‘Wats’ in Cambodia? Day 132: The Famous Kampot Pepper and Kep Crab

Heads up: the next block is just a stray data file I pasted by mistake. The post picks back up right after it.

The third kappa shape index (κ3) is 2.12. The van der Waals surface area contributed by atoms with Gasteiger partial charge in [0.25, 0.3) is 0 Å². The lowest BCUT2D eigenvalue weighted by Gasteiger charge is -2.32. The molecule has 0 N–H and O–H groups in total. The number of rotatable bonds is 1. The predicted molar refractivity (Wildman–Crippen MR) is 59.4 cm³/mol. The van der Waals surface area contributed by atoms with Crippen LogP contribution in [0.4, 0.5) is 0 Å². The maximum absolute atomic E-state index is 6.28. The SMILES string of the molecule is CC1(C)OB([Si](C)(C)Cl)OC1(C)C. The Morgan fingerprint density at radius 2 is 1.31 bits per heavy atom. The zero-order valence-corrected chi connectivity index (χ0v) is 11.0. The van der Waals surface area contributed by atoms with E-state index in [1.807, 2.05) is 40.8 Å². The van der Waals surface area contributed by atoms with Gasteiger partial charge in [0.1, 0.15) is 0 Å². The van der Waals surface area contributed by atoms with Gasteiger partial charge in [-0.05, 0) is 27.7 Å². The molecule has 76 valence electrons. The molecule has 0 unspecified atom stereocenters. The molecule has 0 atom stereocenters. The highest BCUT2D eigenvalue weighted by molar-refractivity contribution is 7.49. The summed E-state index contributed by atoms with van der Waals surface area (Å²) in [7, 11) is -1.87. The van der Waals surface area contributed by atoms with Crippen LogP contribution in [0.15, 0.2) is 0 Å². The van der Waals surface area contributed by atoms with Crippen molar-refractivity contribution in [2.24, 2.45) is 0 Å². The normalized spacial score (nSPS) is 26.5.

Today I visited neighboring Kep, which is roughly forty minutes away by motorbike. The day however could not be started without a little breakfast Cambodian style. From the one stop stall with its singular menu option, I ordered what I later learned through analyzed research is a nom prang Cambodian baguette sandwich. The sandwich is formed by first making a clean even slice through the center of the crunch exterior of the baguette to reveal the warm, fluffy and soft interior. With a perfect canvass at their disposal, the sandwich artists begin lathering on a jam spread called kayan, which is apparently made from coconut cream/milk, eggs (likely solely yolks), and sugar (got forbid Asians skip on their essential sugar to the point it can be a bit too much). With kayan as a base, they add what I can only hopefully assume is a pate from some sort of meat, possibly pork terrine (it has the texture of cheese), cucumber slices, green/spring onion, and then finally a fresh pickled salad of unripe shredded green papaya, carrots, and radish with a touch of lime to soak into the fresh baguette. On my end, I added a sweet and salty chili compote jam to seal the sandwich’s place into the history of best sandwiches. On the way out there I road on the same palm and coconut tree lined roads with each one I passed further immersing me into the tropical vibe. Before I could venture into Kep town which is quite spread out ringed around their very own forested and hill national park, I needed to do some hiking through said park. I was ready to park my motorbike and begin walking when the ticket man wondered why I would walk when I could ride (God forbid I get a little exercise up in here!). I took the moto and road around the exterior of the hill (or mountain, to make the Cambodians feel a bit better about themselves) until I reached signs pointing towards a path with various English names upon them. After putting the bike aside, I began reaching upwards step by step up the steep incline. I could never quite find a viewpoint until I followed a Swiss couple along to Sunset Rock. Sunset Rock would have been great for said sunset (sadly I was trudging through in the thick of the late morning blazing heat; I would have killed for a cloud or two then and now) as it overlooked the farthest point of Kep as it reached into the sea like a nub of peninsula. After sweating enough as I only know best (at the end of a day,  I could probably save a village in the midst of a drought with the amount of sweat I spew out), I found my motorbike and ringed my way around the Kep national park on this dirt road until I reached the exit point from which I cruised to Kep Beach. Kep Beach was nothing to write home about (not as refreshing as I expected thanks to the ozone layer, which has decided to go on holiday while the sun really sticks it to me) but it was a body of water to cool off more or less. Still drenched but this time surprisingly not due to sweat, I rode over to the Crab Marker for their famous crabs. Before eating I had to check out the scene and view the fishermen and fisherwomen pulling in the bamboo crates loaded with crabs. I ordered simply done crabs with the also famous Kampot green pepper, a spice prized internationally by chefs worldwide. The meal was fantastic although a bit messy. While I tore through the crabs hunting down every last bit of meat within its shells, the French girls sitting at the opposite table from me must have been saying ‘sacra blur’ as decency and etiquette went out the window a long time ago. These crabs were small and thus had very little meat so I wanted every last bit, unquestionably consuming some shell in the process. The sauce was what made the dish for me; it was peppery, and silky smooth with caramelized onions brewed in. On top of that all, many strands of fresh Kampot green pepper berries dotted my plate; these orbs of flavor tasted so lovely I had ate them on their own despite the strong obvious pepper taste. To offset the salty and peppery aftertaste, I ate the most immaculate mangos. These tropical fruits were a sweet and juicy as a fruit was designed to be. Fresh fruit can not be beaten. I had wanted to check out some caves and a sort of secret lake on the way back to Kampot but the sky was appearing too dicey for such an exploration. I went back to the Magic Sponge instead before walking the streets of Kampot to savor its French colonial grandeur and the appealing riverfront. Although Kampot has many places to explore and venture out to, it is not so much as place to do things but rather to experience things. Once the late evening rolled around, I checked into the same sandwich shop for the sandwich but this time I got to more or less assemble my own. Eventually I will probably get sick of this sandwich but until then I will enjoy the ride while it lasts.


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